Freshman Voice: Teenage Zombie

Freshman Voice: Teenage Zombie

How often do you find yourself on the Instagram explore page watching useless videos until you can feel your brain start to melt out of your ears? Probably more than you’d like to admit. The algorithms Instagram uses provides the perfect media for your consumption without end. I know I could lay in my bed and watch Instagram cooking and DIY videos for hours. This is not an exaggeration, I truly think if there was a worldwide contest to see who could ingest the most irrelevant media on a daily basis I would make it in the top three.

My Snapchat news feed days after wide fires and mass shootings. (Shannon Murray)

No, I do not take pride in this, but I do understand that I am a teenage zombie. One definition of a zombie defined by Your Dictionary is “A computer connected to the internet and controlled by a remote unauthorized user to perform malicious tasks, without the owner being aware.” If that isn’t teenagers today, then I do not know what is. Everywhere you look, students are aimlessly looking at the newest Snapchat and Instagram stories. This what I like to call being controlled by the device. It is terrifying really.

An article from the Guardian states that “Today, the average weekly screen time for an American adult – brace yourself; this is not a typo – is 74 hours (and still going up).” This statistic is just for grown adults! There are only 168 hours in given week, and I’m willing to bet for College of Charleston students, the numbers for screen time are even higher.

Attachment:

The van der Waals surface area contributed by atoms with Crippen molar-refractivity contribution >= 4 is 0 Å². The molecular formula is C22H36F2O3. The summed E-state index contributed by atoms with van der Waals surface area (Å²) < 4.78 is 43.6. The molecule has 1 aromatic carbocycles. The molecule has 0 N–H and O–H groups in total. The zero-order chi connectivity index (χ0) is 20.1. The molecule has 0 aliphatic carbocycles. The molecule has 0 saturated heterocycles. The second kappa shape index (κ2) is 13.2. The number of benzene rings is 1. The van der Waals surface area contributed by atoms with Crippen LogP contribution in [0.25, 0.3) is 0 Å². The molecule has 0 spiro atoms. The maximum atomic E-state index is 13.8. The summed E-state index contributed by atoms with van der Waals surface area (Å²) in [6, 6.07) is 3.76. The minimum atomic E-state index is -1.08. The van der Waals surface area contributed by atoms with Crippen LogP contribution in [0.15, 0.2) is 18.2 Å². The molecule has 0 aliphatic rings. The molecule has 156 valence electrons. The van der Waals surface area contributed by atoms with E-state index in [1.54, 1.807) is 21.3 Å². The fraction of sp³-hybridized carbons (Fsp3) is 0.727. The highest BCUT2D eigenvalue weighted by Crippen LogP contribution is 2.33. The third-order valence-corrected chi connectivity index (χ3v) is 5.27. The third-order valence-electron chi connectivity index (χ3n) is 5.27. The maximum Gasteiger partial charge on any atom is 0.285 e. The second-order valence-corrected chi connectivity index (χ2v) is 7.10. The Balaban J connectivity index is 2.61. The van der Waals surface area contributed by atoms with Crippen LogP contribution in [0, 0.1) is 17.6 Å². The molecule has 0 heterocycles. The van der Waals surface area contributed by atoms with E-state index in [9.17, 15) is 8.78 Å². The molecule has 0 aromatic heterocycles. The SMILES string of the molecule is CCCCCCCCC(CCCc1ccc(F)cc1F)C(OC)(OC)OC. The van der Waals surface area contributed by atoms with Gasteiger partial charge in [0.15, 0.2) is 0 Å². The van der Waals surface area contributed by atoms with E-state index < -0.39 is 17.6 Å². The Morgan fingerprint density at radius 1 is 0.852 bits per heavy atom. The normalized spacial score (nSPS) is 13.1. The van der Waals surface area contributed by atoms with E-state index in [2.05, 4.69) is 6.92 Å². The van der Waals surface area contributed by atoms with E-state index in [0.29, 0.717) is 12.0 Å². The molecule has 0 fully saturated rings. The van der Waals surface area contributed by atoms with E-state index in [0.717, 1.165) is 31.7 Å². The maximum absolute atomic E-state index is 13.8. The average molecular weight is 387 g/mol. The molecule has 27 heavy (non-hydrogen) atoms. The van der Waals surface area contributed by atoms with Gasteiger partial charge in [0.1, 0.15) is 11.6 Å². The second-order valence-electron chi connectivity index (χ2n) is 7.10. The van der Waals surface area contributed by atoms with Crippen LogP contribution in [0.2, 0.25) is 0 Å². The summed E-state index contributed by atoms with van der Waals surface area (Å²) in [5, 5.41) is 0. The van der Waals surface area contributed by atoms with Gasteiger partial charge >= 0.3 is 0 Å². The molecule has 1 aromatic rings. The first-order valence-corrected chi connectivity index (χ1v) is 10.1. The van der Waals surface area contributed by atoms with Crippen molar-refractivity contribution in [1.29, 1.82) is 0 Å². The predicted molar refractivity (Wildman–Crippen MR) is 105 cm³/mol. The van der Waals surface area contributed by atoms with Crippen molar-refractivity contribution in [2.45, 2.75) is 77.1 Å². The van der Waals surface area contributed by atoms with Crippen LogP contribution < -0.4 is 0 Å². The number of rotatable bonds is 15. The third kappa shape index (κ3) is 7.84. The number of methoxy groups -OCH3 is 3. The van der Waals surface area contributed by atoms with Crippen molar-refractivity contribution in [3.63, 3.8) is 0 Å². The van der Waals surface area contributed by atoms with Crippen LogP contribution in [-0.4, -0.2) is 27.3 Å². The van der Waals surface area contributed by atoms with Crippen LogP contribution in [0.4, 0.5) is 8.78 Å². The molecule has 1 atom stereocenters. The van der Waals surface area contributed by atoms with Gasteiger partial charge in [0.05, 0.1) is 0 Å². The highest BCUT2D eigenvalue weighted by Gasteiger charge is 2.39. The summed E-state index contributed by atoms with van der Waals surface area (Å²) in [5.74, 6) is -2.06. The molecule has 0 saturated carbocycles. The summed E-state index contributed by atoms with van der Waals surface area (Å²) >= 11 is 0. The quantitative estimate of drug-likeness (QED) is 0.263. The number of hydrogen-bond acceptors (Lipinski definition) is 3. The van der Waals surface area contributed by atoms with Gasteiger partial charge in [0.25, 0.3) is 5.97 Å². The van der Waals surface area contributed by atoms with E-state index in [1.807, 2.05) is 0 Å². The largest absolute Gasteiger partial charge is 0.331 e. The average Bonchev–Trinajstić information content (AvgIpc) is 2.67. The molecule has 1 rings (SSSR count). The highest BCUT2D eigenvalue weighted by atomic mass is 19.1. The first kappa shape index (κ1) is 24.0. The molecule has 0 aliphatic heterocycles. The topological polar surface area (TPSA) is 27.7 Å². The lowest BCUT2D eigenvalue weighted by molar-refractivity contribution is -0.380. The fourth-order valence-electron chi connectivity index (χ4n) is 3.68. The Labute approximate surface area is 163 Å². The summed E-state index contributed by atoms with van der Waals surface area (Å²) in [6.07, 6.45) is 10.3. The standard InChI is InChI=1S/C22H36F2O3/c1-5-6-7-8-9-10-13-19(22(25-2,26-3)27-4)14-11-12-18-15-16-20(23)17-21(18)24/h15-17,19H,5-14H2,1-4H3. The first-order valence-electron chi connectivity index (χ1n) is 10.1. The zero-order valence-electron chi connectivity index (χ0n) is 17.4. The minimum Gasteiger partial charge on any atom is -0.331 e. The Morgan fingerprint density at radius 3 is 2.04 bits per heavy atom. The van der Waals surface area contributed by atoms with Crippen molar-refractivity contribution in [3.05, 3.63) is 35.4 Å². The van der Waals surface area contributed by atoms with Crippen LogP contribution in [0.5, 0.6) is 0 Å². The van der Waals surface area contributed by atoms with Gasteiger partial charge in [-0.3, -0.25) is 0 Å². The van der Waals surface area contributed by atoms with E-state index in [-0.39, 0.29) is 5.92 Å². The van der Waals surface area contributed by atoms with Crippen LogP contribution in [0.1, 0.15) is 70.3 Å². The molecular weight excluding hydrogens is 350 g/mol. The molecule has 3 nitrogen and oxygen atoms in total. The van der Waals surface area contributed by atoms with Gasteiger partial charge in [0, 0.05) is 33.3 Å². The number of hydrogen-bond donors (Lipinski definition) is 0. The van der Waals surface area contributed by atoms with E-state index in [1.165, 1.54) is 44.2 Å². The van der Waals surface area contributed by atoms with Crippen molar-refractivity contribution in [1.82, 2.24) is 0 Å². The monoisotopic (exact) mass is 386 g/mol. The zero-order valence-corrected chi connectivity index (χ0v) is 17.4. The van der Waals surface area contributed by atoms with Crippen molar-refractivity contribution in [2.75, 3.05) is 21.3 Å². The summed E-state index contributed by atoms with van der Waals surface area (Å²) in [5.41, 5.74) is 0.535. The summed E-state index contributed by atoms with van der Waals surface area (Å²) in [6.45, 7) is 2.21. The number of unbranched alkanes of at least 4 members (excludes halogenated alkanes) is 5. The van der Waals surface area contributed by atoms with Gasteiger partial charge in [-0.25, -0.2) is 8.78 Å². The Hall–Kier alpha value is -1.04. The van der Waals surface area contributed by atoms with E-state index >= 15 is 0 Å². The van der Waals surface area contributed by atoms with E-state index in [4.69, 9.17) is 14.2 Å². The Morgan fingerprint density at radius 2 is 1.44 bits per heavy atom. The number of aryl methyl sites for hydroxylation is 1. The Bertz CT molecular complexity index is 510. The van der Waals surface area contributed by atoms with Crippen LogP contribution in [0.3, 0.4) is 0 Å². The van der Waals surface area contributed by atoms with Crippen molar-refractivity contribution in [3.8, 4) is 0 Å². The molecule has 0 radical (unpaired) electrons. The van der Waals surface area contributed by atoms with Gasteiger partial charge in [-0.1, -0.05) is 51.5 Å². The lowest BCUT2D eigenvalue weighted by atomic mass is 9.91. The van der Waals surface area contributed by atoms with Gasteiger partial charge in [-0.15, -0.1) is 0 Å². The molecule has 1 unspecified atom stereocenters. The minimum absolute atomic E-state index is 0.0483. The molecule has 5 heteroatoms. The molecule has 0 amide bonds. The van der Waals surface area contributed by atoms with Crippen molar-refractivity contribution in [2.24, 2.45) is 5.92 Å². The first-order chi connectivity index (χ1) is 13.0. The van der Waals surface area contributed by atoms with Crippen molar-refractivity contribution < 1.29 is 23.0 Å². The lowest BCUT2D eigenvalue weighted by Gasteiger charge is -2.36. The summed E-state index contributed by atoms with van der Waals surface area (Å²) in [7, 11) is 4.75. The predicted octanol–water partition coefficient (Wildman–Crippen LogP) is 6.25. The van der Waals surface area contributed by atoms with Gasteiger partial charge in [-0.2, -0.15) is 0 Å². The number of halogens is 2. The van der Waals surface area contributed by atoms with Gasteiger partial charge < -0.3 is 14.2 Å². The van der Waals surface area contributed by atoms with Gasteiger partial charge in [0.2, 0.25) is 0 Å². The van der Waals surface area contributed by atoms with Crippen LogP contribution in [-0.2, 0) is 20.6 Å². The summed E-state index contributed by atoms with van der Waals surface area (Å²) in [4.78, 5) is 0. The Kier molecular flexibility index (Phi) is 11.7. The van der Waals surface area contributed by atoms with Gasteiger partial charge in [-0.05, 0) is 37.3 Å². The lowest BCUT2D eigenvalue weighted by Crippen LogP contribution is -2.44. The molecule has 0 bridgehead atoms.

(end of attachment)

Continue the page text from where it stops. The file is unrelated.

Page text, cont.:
CNN says that 50% of teens are addicted to their phones. When there are apps such as Snapchat, Instagram, Twitter and Facebook it is so easy to get lost in a black hole of useless media. Those Daily Mail, Cosmopolitan, Tasty and Buzzfeed articles on your Snapchat hold the importance of the Kardashian’s new baby bumps over natural disasters and mass shootings. I do realize that for most, these apps are just a way to ‘escape’ reality, but for others it is the only news they see all day.

So here’s the rundown:

  • Instagram videos are truly addicting
  • We spend about 9 hours a day in front of a screen
  • Half of teens are addicted to their phones
  • Not much is being done to stop this

Deny it all you want but those are the facts. No, they’re not exactly shocking, but if I’m being honest, I don’t want there to be a big change to happen in media consumption. I genuinely like checking my social media no matter if I actually care about what the person is doing or not. It feels safe even if I am turning into a zombie.

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Authored by: Shannon Murray

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